A few hours after the wedding, Davido plays another show, a 20-minute set at the holiday party of a large investment firm, for which he is paid $50,000 USD. Earlier that night, he’d performed with just a DJ and a backing track, but for this gig he brings along a hypeman and a feverish five-piece band. In Nigeria, concerns about security, a lack of concert venues, and deep income disparity mean there are few large, ticketed events; aside from a handful of public concerts, private shows like these are the norm. While the major label-backed global music industry makes money from multiple income streams—album sales, radio spins, tours, and placing songs in ads—Nigerian artists have to look elsewhere.
Artists used to depend on Lagos’s Alaba market, a centralized network that distributes bootlegged CDs around the country, to build the buzz they needed to book private shows and win endorsement deals. But with physical discs becoming far less common, they’re focusing their outreach online, using social media to push free downloads on local blogs. Increasingly, there are opportunities to get paid off of releases too: with the iTunes Store, which launched here in 2012, and, more importantly, through mobile apps, built by the same local telecommunications companies whose endorsements already underwrite much of the music industry.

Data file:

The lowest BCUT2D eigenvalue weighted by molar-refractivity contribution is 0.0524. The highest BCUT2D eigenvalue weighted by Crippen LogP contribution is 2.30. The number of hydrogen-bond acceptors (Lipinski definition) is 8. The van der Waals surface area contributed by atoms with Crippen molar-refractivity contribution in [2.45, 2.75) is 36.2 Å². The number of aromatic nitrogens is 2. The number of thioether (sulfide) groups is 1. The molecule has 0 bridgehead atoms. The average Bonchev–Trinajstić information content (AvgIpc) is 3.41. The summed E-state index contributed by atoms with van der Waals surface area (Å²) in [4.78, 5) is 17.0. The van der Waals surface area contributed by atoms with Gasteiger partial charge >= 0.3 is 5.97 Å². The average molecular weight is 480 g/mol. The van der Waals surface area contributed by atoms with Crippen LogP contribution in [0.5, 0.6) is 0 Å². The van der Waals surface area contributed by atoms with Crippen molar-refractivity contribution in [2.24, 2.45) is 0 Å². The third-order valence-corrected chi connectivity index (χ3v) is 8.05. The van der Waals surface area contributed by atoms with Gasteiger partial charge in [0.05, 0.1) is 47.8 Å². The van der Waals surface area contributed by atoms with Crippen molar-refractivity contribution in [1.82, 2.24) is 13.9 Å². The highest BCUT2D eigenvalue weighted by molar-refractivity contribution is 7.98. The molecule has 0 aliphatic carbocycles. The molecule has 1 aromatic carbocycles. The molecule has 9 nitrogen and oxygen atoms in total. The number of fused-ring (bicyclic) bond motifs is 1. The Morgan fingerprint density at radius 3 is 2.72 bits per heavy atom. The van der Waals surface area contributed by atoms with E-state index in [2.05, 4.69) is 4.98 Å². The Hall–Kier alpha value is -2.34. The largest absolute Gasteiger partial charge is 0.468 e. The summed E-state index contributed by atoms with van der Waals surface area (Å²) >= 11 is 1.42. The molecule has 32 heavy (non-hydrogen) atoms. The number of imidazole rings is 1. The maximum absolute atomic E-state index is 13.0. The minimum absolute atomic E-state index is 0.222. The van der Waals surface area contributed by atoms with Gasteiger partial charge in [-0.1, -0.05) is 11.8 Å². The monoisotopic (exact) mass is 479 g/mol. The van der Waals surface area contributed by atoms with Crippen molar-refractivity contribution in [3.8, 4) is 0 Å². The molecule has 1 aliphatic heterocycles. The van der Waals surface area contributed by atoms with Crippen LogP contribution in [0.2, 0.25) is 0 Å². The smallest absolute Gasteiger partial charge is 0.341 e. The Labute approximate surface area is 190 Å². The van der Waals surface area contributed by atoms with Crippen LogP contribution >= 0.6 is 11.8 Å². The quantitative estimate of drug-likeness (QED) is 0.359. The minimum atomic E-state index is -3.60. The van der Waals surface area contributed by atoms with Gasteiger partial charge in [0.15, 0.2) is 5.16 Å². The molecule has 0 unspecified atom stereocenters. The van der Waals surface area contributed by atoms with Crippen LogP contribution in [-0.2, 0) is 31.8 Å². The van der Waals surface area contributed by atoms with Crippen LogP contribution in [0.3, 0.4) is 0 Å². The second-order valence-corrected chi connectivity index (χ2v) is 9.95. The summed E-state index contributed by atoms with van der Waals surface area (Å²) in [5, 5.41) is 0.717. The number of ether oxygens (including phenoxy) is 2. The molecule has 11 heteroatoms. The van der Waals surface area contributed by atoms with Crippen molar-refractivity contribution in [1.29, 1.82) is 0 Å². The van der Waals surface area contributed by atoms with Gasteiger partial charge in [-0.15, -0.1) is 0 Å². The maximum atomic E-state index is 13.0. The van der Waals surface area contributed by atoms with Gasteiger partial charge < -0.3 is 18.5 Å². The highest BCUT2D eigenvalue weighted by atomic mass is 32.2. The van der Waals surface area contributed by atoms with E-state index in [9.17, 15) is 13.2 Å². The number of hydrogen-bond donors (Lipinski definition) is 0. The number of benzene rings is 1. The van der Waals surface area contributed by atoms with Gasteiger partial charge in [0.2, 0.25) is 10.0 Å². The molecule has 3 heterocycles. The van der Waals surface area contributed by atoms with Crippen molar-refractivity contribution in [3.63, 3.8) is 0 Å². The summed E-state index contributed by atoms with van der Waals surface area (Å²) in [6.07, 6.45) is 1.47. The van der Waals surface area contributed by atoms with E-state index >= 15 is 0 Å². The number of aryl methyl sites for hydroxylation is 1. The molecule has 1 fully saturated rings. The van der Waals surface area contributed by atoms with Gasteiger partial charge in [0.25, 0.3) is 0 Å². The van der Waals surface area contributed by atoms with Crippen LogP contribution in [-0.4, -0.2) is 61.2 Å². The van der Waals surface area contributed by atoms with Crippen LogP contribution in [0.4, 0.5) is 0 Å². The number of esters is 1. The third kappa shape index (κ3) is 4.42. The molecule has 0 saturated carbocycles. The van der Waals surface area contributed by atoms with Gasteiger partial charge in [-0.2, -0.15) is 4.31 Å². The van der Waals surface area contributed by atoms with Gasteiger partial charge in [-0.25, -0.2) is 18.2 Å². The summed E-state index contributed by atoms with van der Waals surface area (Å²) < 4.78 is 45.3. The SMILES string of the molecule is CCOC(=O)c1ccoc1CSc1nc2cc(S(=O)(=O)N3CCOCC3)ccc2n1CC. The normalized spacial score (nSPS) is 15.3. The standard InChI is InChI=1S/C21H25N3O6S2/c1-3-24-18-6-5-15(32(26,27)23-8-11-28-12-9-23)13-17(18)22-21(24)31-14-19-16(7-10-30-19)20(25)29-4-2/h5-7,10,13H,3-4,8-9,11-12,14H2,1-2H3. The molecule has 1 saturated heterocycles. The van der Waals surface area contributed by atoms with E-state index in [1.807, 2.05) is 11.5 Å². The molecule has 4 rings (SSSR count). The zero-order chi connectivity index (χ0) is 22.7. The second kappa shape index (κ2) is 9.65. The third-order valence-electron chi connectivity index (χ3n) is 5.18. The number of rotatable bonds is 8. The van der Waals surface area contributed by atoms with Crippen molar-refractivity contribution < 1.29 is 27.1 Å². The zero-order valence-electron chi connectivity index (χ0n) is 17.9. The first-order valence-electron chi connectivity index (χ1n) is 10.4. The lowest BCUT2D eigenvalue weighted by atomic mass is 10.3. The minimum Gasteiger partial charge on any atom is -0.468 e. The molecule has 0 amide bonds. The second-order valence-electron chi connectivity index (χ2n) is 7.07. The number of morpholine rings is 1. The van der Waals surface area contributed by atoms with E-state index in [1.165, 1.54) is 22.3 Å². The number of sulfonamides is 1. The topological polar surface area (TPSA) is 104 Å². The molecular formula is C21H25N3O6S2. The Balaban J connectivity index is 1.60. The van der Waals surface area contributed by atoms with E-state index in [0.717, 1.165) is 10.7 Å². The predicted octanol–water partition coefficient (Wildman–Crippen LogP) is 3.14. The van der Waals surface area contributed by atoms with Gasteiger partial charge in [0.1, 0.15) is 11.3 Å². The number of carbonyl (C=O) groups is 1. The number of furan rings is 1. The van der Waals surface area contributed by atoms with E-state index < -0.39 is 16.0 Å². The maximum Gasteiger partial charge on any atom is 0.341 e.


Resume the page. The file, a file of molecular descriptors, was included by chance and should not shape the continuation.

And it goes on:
Davido says people with money are now afraid that flashy gestures will make them targets of government watchdogs, and that, as a result, the private concert market has begun to shrink. In 2014, he says, he might have booked as many as six gigs on a given Saturday—each paying in the neighborhood of $70,000. Today, it’s closer to two or three. “The show money is cool, but I need the kind of money that comes in the mail,” he says. “Now, if I say no shows, where’s the money going to come from? I should be able to take my daughter somewhere and say, ‘I’m not doing no shows for two months.’”